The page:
In article <BB005B48-CD0E-4B4E-88E9-6EA01125DD24@...>,
Benjamin Lambert <benlambert@...> wrote:
> I'm running into the old "mprotect call failed with ENOMEM" error, which
> "probably means that the maximum amount of separate memory mappings was
> I've run into a situation where I can't easily change
> "/proc/sys/vm/max_map_count" , and I think I've maxed out
> *backend-page-bytes* at 256k or 1MB or so.
> However, rather than a work-around, I'd like to figure out why my code
> requires so many memory mappings (or why it's stressing SBCL/Linux in the way
> it is). The code is dealing with some gnarly data: lots of strings, arrays,
> and lists. I'm quite sure that my code is not handling this data
> optimally/elegantly. But I'm not sure how to begin debugging this.
mmap is used to grab memory from the OS. That usage is fairly normal, so
I doubt that's ever an issue.
SBCL's usage of mprotect, on the other hand, is very idiosyncratic.
A generational garbage collector is based on the assumption that old
data (that has already been garbage collected at least once) doesn't
change as much as younger data. In order to exploit that assumption,
they need to be able to tell when and which older data have been written
to, and might then point to young data.
Language implementations these days seem to mostly instrument code with
software write barriers. SBCL, CMUCL and Boehm (under certain settings)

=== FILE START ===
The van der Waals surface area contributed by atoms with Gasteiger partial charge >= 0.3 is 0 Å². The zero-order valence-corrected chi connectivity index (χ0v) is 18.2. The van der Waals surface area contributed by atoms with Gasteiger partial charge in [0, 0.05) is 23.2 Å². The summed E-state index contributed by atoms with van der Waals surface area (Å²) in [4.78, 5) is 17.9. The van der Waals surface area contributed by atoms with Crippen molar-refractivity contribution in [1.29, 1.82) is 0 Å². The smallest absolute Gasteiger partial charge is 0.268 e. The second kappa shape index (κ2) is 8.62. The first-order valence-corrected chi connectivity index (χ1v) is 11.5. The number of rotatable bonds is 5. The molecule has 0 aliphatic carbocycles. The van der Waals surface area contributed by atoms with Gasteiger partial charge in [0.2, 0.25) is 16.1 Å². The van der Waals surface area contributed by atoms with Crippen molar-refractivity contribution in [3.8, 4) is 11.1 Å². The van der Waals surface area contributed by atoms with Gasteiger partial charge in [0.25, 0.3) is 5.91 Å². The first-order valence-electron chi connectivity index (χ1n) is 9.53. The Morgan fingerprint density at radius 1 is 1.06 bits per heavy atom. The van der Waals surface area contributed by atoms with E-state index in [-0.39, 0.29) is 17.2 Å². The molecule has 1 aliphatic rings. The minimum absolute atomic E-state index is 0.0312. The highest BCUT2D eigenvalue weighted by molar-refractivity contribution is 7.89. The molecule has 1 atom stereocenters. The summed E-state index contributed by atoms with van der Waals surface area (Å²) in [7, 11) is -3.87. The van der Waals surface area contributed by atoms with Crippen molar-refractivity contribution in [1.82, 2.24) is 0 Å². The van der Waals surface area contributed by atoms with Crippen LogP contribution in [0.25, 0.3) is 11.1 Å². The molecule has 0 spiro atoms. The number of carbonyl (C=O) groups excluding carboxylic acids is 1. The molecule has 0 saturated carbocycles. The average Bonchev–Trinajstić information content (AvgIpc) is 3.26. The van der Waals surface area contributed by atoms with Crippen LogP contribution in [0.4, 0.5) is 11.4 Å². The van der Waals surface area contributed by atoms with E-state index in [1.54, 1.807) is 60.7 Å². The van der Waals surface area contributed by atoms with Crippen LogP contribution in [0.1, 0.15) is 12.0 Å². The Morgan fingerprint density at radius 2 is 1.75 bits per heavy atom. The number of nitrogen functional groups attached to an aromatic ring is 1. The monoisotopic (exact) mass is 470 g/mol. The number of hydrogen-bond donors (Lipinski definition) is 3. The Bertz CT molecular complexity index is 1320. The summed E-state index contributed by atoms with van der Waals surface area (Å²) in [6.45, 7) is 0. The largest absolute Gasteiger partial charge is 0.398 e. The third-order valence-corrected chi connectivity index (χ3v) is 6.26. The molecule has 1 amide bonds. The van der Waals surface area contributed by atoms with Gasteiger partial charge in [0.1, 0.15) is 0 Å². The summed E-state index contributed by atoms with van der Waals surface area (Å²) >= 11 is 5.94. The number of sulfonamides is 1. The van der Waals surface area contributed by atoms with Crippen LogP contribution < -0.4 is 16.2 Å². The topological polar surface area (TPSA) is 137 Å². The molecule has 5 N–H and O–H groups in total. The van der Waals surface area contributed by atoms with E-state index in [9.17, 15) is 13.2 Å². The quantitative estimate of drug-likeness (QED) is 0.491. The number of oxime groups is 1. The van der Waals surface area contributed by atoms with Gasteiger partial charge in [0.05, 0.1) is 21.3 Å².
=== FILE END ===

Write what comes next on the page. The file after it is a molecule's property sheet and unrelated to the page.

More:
instead depend on the hardware MMU to detect writes: pages are write
protected, and writes are logged in the appropriate signal handler
before unprotecting the written page. Unless your code really breaks the
generational assumption, that's probably not too bad, since Linux will
merge mappings. On top of that, SBCL treats unboxed pages (that don't
hold pointers) specially wrt mprotect as they don't need any write
barrier, and tends to allocate them between regular pages, which
If your strings and arrays end up in unboxed pages, that could cause the
problem you're observing.
Ideally, SBCL would be fixed; in the meantime, I can see two avenues.
Unboxed objects like strings and arrays could be explicitly allocated in
the C heap, especially if they're long-lived; a couple people have code
lying around to pretend that these are regular Lisp objects. Otherwise,
it might be possible to slightly modify the generational GC to remove
the write barrier and assume everything has always been written.
Hopefully, someone else has better ideas.